Slavs and Tatars

Slavs and Tatars is an international artistic collective founded by Kasia Korczak and Payam Sharifi. Their interests centre around the geographic area “east of the former Berlin Wall and west of the Great Wall of China,” with its mix of cultures, languages and religions. The interdisciplinary practice of Slavs and Tatars is based on thorough research into ideologies and philosophical and linguistic systems. They work in thematic cycles which they present in the form of exhibitions, books, and performative lectures. They break through the weight of the topics they raise through a sense of humour, conveyed by language (more specifically a muddle of languages) and a peculiar combination of serious content with light-hearted form. The objects and installations created by Slavs and Tatars are executed in traditional craft techniques using fine materials, as well as machine made using mass-produced means. This concern for form expresses a critical reflection on issues of globalization and homogenization of culture. Slavs and Tatars refer to what they do as “the archaeology of everyday life.”

Noblesse Oblige

2019, wool yarn, 245 × 114 cm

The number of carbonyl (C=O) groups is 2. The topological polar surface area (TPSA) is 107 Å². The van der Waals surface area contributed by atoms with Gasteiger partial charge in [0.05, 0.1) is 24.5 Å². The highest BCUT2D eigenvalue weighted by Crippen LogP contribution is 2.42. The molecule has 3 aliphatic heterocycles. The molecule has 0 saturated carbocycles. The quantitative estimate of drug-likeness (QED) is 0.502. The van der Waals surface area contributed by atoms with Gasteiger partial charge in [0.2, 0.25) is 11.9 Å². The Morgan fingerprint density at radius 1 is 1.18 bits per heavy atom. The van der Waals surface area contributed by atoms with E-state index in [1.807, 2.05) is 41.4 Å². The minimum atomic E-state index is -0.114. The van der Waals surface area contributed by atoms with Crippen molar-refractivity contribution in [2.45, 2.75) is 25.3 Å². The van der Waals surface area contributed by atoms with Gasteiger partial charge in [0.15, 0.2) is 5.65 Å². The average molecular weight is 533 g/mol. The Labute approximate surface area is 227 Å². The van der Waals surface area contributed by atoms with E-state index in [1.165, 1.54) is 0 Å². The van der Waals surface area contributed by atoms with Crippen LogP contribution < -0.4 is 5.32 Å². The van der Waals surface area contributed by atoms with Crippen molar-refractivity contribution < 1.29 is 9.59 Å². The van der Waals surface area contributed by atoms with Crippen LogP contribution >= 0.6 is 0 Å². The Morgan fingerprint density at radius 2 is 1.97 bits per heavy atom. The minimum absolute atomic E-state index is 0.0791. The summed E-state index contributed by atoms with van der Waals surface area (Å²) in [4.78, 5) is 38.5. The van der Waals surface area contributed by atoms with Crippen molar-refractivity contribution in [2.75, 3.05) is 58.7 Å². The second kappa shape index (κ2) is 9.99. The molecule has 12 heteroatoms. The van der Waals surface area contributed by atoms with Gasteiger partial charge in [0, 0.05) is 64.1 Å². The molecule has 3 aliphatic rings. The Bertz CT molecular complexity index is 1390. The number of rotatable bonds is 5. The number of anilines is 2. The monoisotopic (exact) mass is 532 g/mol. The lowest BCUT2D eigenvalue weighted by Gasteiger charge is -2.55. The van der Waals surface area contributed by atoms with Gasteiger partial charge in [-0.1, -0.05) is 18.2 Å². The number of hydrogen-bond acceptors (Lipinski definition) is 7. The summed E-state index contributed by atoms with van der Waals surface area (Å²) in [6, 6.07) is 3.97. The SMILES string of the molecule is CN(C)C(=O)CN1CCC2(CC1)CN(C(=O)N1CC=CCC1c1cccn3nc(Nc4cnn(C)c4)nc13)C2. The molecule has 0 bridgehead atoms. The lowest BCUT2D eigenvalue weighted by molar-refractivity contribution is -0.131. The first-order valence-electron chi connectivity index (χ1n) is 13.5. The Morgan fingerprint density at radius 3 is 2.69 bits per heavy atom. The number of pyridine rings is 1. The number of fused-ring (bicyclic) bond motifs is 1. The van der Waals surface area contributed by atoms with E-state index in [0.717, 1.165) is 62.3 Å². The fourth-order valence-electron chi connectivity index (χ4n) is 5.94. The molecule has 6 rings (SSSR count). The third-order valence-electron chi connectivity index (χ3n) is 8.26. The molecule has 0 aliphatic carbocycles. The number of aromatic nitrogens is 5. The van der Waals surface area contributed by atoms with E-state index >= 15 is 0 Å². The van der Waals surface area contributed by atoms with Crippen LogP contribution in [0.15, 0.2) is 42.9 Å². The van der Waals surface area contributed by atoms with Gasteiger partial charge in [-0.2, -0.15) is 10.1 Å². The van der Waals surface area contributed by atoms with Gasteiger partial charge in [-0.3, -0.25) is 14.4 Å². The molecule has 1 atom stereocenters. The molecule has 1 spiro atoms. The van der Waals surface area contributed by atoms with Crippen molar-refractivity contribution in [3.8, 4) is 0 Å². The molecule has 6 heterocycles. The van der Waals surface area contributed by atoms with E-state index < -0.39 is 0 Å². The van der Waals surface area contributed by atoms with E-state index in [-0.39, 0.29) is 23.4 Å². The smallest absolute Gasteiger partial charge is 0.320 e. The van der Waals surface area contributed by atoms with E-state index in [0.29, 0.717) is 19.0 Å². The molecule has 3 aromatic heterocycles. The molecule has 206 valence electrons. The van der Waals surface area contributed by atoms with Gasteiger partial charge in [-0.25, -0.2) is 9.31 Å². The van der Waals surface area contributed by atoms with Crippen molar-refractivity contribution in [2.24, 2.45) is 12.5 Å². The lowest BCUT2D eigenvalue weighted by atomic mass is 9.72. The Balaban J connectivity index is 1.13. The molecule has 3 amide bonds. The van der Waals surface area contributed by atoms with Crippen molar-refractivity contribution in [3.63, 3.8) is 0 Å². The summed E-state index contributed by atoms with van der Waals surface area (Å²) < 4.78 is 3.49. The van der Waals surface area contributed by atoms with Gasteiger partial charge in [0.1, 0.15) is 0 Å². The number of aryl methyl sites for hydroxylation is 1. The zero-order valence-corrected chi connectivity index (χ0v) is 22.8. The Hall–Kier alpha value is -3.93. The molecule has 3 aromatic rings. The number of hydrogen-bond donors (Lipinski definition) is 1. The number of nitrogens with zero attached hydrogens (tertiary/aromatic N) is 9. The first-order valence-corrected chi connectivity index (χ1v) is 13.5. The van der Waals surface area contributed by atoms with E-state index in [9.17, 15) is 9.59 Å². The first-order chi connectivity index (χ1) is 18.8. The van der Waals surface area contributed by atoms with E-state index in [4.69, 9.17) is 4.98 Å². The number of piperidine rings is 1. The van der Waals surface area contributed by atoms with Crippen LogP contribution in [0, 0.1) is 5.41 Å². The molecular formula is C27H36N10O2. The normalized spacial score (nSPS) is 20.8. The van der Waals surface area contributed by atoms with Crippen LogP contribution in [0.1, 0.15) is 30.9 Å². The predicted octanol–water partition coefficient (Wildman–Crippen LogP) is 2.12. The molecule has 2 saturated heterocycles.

Roast grains wrapped in a paper tube are a popular snack in the Middle East and in parts of Eastern Europe and Central Asia. Depending on the region, pumpkin seeds, sunflower seeds or pistachios are eaten—locally grown, cheap and readily available. They are sold on the street in “recycled” packaging made of rolled-up newspaper. The artists scale up this modest tube to a wool carpet over two metres long. In Slavs and Tatars’ approach, the street snack becomes an international symbol of the working class—the precariat that replaced the 20th-century proletariat. The newspaper has inscriptions in Latin and Cyrillic alphabets. The headline in French reads: “Noblesse oblige, précariat exige”—nobility obliges, the precariat demands. 

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